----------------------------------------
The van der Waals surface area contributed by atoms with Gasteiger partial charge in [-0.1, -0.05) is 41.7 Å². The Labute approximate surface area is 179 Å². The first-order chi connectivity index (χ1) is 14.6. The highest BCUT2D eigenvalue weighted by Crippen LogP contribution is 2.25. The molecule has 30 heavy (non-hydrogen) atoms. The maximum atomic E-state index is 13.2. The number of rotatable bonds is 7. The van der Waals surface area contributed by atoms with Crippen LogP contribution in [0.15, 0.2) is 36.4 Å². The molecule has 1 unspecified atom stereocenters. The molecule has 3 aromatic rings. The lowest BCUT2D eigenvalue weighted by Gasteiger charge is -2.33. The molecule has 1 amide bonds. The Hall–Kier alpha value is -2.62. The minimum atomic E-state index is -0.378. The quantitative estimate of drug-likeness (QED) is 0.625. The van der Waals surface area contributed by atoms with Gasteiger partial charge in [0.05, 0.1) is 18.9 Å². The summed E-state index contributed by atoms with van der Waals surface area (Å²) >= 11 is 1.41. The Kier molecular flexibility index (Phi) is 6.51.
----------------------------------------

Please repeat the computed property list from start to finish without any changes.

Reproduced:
The van der Waals surface area contributed by atoms with Gasteiger partial charge in [-0.1, -0.05) is 41.7 Å². The Labute approximate surface area is 179 Å². The first-order chi connectivity index (χ1) is 14.6. The highest BCUT2D eigenvalue weighted by Crippen LogP contribution is 2.25. The molecule has 30 heavy (non-hydrogen) atoms. The maximum atomic E-state index is 13.2. The number of rotatable bonds is 7. The van der Waals surface area contributed by atoms with Crippen LogP contribution in [0.15, 0.2) is 36.4 Å². The molecule has 1 unspecified atom stereocenters. The molecule has 3 aromatic rings. The lowest BCUT2D eigenvalue weighted by Gasteiger charge is -2.33. The molecule has 1 amide bonds. The Hall–Kier alpha value is -2.62. The minimum atomic E-state index is -0.378. The quantitative estimate of drug-likeness (QED) is 0.625. The van der Waals surface area contributed by atoms with Gasteiger partial charge in [0.05, 0.1) is 18.9 Å². The summed E-state index contributed by atoms with van der Waals surface area (Å²) >= 11 is 1.41. The Kier molecular flexibility index (Phi) is 6.51.